Kathleen M. Pike, PhD

Shamrock Taschen!

The Jewish holiday of Purim and the Irish holiday of St. Patrick’s Day both landed on Thursday of this week, March 17th. As a Jewish woman with Irish ancestry, this serendipitous coincidence makes me feel a little giddy.

Although the origins and traditions of the two holidays are worlds apart, they independently and collectively tell stories filled with mental health lessons and wisdom when we use a little imagination.

1. Holidays are a way that we remember to remember. According to The Book of Esther, in the ancient land of Persia, the Royal Vizier Haman urged King Ahasuerus to kill all the Jews in the land. Purim is a joyful holiday that celebrates the foiling of these plans and the survival of the Jewish people. St. Patrick’s Day commemorates the foremost patron saint of Ireland who is credited with spreading  Christianity  throughout the previously pagan land. As distinct as these holidays are, they both encompass  traditions and cultural narratives that have real mental health benefits. Whether it is the Purim spiel or the Saint Patrick’s Day Parade, holidays such as Purim and St. Patrick’s Day are filled with familiar rituals. These can serve as antidotes to everyday stress and anxiety by providing opportunities for people to connect around shared stories, histories, and traditions. These practices have the potential to increase joy, comfort, security, and belonging, which further translates into enhanced mental health.

2. Leadership. Purim and St. Patrick’s Day celebrate individuals who dared to lead. Mordecai and Esther are our Purim heroes. St. Patrick, born Maewyn Succat, is Ireland’s hero. These are stories of leaders who shaped history. Advancing mental health today also depends on leaders with vision who are prepared to effect changes in their societies and organizations to achieve better mental health for all. Transformational leaders demonstrate high levels of emotional intelligence, passion, and empathy. Studies show that when leaders empower and invest in group members such as employees, students, or team members, higher performance and improved organizational culture, including psychological well-being, follow. 

3. Diversity. Queen Esther is the lead female role in the Purim story, and she is no less than extraordinary. With a little imagination, we can make the case that the Purim megillah is an early case study on the importance of diversity to advance community health and well-being. Esther brings gender and cultural diversity to the kingdom, and the result is that an entire people is saved. In everyday life, promoting diversity, equity, and inclusion helps decision-makers understand situations from different  perspectives, consider other beliefs, experiences, and viewpoints, and promote empathy. Today’s DEI efforts are closely linked to mental health and psychological well-being.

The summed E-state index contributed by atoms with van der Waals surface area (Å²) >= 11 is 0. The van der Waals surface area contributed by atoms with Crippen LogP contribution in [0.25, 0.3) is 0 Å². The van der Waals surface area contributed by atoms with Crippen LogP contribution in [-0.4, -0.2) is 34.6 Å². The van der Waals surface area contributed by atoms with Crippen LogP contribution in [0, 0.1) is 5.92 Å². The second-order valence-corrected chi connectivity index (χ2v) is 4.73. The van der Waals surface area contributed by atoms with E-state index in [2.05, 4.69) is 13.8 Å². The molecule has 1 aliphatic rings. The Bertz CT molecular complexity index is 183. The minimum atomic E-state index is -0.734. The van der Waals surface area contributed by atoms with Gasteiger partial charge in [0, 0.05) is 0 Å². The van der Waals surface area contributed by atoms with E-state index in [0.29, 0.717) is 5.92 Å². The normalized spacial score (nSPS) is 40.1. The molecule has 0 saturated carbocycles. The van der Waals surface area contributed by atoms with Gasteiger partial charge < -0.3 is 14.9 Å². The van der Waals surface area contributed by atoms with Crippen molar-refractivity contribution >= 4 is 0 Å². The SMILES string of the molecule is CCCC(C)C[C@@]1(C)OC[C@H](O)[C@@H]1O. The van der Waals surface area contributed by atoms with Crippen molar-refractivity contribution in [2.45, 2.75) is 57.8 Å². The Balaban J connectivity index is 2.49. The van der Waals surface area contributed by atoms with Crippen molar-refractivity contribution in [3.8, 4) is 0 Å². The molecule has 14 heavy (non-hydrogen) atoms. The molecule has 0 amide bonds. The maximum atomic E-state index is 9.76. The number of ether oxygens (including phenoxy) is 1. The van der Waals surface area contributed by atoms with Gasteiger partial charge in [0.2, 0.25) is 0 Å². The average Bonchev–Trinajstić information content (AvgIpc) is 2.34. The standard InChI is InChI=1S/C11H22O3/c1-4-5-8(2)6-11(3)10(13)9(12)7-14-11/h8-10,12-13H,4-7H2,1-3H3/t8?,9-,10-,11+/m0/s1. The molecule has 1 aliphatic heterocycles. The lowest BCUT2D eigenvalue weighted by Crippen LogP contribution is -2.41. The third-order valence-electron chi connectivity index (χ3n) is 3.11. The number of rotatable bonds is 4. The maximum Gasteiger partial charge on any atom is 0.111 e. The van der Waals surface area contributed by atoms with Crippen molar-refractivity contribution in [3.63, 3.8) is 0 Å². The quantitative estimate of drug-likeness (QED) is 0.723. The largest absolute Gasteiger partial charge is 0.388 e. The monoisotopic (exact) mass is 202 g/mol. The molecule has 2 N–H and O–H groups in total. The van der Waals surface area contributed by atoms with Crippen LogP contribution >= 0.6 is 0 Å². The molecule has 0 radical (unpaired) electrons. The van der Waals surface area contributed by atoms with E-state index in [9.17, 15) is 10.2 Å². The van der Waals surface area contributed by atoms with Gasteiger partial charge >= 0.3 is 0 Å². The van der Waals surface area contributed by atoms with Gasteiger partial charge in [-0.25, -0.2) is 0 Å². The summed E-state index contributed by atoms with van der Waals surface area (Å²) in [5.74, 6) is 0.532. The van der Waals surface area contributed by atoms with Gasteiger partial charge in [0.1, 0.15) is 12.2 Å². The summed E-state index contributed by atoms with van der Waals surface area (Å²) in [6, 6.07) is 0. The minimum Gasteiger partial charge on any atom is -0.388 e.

4. Irish and Jewish mental health stereotypes and data. Mental health myths abound for both Irish and Jewish people. It is commonly held that the Irish have higher rates of alcoholism than other societies, while the Jews have been stereotyped as highly “neurotic.” The Jews and the Irish both have cultural legacies of dispossession, displacement, and discrimination, and we know that such experiences influence the risk of mental illness, but what do the data say? According to the 2014-2020 Health Research Board Report, the prevalence of alcohol use disorders is 8.5% in Ireland vs. 8.8% in the WHO European region. In 2016, Ireland reported an alcohol dependence rate of 3.8% vs WHO European region’s rate of 3.7%. These data suggest that concerns about alcohol use disorders in Ireland are comparable to those of neighboring countries. Similarly, a 1992 NIMH Study documents that overall lifetime rate of psychiatric disorders among Jewish people did not significantly differ from non-Jewish groups. However, compared with Catholics and Protestants, Jews had significantly higher rates of major depression and dysthymia but lower rates of alcohol abuse.  On a positive note, they were also more likely to seek mental health services.

5. Feasting and Merrymaking. On Purim, Jews eat tri-cornered cookies called hamantaschen. On St. Patrick’s Day, the Irish eat corn beef and Irish soda bread. Both holidays involve drinking. Ancient Jewish tradition teaches Jews to drink until they can’t tell the difference between the antisemite Haman who wanted to destroy the Jewish People, and the Jewish hero Mordecai. St. Patrick’s Day, which falls in the middle of Lent, came to be seen as a sort-of ‘free pass’ or day off from the fasting and discipline characteristic of the season, on which Catholics could indulge in feast and drink. One idea about the obligation to drink on Purim until you cannot tell the difference between Haman and Mordecai is that doing so reminds us to look beyond our differences with humility to uncover our shared humanity – even in those with whom we disagree.

With Purim and St. Patrick’s Day falling on the same date this year, “shamrock taschen” mixes the Irish tradition of corn beef with the Jewish tri-corner pastry. A whole new recipe for honoring traditions, embracing new ideas, and celebrating leaders who serve their communities with vision and empathy – all ingredients that contribute to enhancing mental health across communities.

Picture of Kathleen M. Pike, PhD

Kathleen M. Pike, PhD

Kathleen M. Pike, PhD is Professor of Psychology and Director of the Global Mental Health WHO Collaborating Centre at Columbia University.

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